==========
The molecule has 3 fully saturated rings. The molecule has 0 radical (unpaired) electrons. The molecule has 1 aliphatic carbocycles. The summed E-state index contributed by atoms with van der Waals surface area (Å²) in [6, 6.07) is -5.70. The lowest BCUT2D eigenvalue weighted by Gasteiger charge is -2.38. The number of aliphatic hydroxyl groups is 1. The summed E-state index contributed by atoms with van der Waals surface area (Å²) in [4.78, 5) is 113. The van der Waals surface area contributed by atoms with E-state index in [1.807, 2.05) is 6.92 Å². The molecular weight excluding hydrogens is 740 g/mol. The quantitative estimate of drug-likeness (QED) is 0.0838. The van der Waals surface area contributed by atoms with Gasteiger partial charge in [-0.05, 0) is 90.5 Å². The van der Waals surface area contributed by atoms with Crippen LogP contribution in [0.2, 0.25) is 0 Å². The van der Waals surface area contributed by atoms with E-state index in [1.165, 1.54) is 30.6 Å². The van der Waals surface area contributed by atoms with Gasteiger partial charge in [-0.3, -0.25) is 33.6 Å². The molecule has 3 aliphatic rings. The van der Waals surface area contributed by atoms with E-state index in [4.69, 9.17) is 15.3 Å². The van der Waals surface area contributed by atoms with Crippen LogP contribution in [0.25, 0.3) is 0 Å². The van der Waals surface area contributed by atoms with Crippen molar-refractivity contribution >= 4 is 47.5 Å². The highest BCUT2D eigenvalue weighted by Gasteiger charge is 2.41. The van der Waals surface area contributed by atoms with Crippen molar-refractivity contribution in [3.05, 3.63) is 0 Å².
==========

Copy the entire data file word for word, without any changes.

The molecule has 3 fully saturated rings. The molecule has 0 radical (unpaired) electrons. The molecule has 1 aliphatic carbocycles. The summed E-state index contributed by atoms with van der Waals surface area (Å²) in [6, 6.07) is -5.70. The lowest BCUT2D eigenvalue weighted by Gasteiger charge is -2.38. The number of aliphatic hydroxyl groups is 1. The summed E-state index contributed by atoms with van der Waals surface area (Å²) in [4.78, 5) is 113. The van der Waals surface area contributed by atoms with E-state index in [1.807, 2.05) is 6.92 Å². The molecular weight excluding hydrogens is 740 g/mol. The quantitative estimate of drug-likeness (QED) is 0.0838. The van der Waals surface area contributed by atoms with Gasteiger partial charge in [-0.05, 0) is 90.5 Å². The van der Waals surface area contributed by atoms with Crippen LogP contribution in [0.2, 0.25) is 0 Å². The van der Waals surface area contributed by atoms with E-state index in [1.165, 1.54) is 30.6 Å². The van der Waals surface area contributed by atoms with Gasteiger partial charge in [-0.3, -0.25) is 33.6 Å². The molecule has 3 aliphatic rings. The van der Waals surface area contributed by atoms with E-state index in [4.69, 9.17) is 15.3 Å². The van der Waals surface area contributed by atoms with Crippen LogP contribution in [0.25, 0.3) is 0 Å². The van der Waals surface area contributed by atoms with Crippen molar-refractivity contribution >= 4 is 47.5 Å². The highest BCUT2D eigenvalue weighted by Gasteiger charge is 2.41. The van der Waals surface area contributed by atoms with Crippen molar-refractivity contribution in [3.05, 3.63) is 0 Å².